As you can perhaps notice, I love old stereo equipment. It matters not if it is transistorized, hybrid or tube. It brings an awesome high to me when I think of how overbuilt some of these units were back in the day.., and I actually own them.
Anyway, the two big macs I purchased were from a friend in Algonquin, IL...., about an hours drive outside of Chicago. I've never seen such clean units! No bubbling on the front glass panels, zero scratches on the new looking cabinets, nor a speck of dust on the metal surfaces in the rear. They looked brand new, so I invested $1600.00 for the pare from my friend and rushed them home. (Its great to have good friends)
I matched one of the MC-2205's with a pair of Quantum Concert series 4 ohm tower/loud speakers..., the same pare of speakers that carried the Bedini for years. When I cranked the unit, to my dismay it not out perform the 200vapc Bedini? The MC-2205 was viewed as one of the best built solid state amps of all time, rated at 205vapc driving any impedence load.
I opened.., rather I slid the big mac from its beautiful wood grain cabinet to discover that many the inside power components were shared by both the left and right channels. Because I am no engineer, my opinion does not qualify for nothing.., though my ears decieved me not. I figure just like 'Harley Davidson' all components should be separate? I mean a separate crank case with its attached cylinders, a separate transmission that is connected to the main power source through a chain driven primary. Thats simplicity.., and easy trouble shooting ..., I think? I owned a 1983 Honda CB-1100 that incorporated everything into one nice small powerful package. It was 'hell' to trouble shoot when things went wrong. Too many things shared?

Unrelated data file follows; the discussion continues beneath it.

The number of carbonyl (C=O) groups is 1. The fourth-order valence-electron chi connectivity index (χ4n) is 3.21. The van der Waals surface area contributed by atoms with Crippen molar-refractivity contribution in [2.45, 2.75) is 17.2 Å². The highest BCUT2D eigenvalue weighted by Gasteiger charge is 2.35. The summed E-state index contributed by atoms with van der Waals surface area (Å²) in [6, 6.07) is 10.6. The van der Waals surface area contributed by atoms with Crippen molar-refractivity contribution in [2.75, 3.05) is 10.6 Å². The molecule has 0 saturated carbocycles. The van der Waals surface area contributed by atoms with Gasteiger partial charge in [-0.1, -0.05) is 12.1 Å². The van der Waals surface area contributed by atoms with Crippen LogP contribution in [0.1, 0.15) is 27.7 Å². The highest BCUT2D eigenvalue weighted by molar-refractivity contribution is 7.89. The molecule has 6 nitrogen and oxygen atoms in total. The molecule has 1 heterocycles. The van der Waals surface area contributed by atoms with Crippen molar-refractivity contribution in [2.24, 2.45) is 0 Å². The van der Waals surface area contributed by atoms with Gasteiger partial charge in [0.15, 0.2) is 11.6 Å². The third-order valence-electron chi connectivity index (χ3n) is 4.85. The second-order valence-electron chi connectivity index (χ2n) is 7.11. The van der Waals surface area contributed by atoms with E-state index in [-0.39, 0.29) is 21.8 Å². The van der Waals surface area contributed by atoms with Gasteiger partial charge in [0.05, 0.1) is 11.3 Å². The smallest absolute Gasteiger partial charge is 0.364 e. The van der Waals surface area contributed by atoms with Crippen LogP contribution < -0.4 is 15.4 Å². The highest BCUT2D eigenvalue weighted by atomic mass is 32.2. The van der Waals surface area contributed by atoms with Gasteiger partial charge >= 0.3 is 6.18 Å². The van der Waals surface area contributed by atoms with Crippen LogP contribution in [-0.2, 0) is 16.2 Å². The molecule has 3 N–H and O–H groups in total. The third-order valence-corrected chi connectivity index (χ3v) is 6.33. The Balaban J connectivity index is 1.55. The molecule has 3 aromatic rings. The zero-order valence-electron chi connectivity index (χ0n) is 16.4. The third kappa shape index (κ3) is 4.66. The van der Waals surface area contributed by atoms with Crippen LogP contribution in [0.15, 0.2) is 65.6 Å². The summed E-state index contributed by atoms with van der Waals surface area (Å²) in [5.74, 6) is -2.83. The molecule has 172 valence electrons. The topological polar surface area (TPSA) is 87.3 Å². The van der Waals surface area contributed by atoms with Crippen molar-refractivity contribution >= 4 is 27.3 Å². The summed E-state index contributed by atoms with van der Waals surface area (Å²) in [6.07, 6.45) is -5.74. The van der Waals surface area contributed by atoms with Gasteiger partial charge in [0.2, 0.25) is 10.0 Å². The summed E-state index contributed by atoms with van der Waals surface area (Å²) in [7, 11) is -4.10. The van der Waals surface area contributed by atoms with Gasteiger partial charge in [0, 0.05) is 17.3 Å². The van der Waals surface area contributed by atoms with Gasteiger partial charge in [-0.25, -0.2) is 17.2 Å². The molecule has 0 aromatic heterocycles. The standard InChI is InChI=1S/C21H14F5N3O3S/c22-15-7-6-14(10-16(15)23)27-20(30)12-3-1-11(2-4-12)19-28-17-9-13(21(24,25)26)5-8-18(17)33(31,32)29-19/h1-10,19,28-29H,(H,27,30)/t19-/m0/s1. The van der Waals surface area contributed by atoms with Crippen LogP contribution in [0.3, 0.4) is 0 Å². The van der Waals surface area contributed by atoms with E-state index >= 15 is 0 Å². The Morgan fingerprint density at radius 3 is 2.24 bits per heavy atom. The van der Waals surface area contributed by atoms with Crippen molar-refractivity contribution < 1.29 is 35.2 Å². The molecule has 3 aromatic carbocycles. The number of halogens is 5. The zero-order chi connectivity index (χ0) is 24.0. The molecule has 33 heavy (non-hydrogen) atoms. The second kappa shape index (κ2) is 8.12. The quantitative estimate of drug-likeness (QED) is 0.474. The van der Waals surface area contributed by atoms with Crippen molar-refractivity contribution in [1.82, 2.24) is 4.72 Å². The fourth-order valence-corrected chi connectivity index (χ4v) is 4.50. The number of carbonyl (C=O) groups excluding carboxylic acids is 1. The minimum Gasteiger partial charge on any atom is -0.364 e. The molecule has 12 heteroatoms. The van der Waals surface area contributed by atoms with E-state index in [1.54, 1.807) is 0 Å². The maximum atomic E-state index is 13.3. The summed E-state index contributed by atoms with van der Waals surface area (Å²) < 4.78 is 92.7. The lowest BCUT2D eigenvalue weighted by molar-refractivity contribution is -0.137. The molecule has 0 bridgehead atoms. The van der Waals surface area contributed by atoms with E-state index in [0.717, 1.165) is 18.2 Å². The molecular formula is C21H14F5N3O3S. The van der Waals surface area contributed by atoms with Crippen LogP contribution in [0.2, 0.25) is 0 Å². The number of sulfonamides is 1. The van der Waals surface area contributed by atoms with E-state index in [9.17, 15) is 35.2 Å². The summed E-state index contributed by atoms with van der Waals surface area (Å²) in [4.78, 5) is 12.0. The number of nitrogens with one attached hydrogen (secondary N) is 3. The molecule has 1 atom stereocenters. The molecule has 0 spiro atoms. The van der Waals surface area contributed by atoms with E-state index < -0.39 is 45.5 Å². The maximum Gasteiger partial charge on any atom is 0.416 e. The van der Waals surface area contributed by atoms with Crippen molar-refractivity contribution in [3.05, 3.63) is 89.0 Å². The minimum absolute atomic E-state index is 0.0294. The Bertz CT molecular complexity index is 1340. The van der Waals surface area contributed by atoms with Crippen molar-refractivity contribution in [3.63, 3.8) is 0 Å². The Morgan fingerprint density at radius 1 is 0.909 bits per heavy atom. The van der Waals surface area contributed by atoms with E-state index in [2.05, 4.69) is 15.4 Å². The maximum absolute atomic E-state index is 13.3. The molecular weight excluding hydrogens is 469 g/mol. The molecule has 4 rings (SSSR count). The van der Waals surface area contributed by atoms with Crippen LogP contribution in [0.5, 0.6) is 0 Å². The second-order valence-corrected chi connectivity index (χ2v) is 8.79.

The MC-2205 weighed in (5) five pounds less than the Bedini 200/200 on my garage scale. Both are back breaking to carry and built like the pyrimids...., to last forever.
When I mono-paralleled the MC-2205's to produce approx. 400vapc, is when they out performed the Bedini, and it was not as impressive as I thought it should have been. Yes, they played loud and hit every note with both dynamic and sonic precission, but so did the Bedini...., trailing only a half of second behind, having no other amp to help it..., all by its lonesome.
Both of these amps were controlled through a McIntosh C-32. This is a dated solid state preamp, but produces heavenly tones from monster amps. This is why I've stuck with it for all of these years, because it can handle all the punishment you can feed into it. These outcomes are from my experimentation with stereophonic equipment. I'm no expert by a long shot, but have little trouble differentiating and measuring power.
Would someone explain, moreover, educate me to a further extent on my findings between the Bedini and the big mac? How can a late 80's Class A design like the Bedini out perform the king of solid state amps, the late 70's to early 80's MC-2205? How, even when mono-paralled to produce a whopping 400vapc, barely nosed pass the finish line?
Sincerely I write,
Darren T. Jackson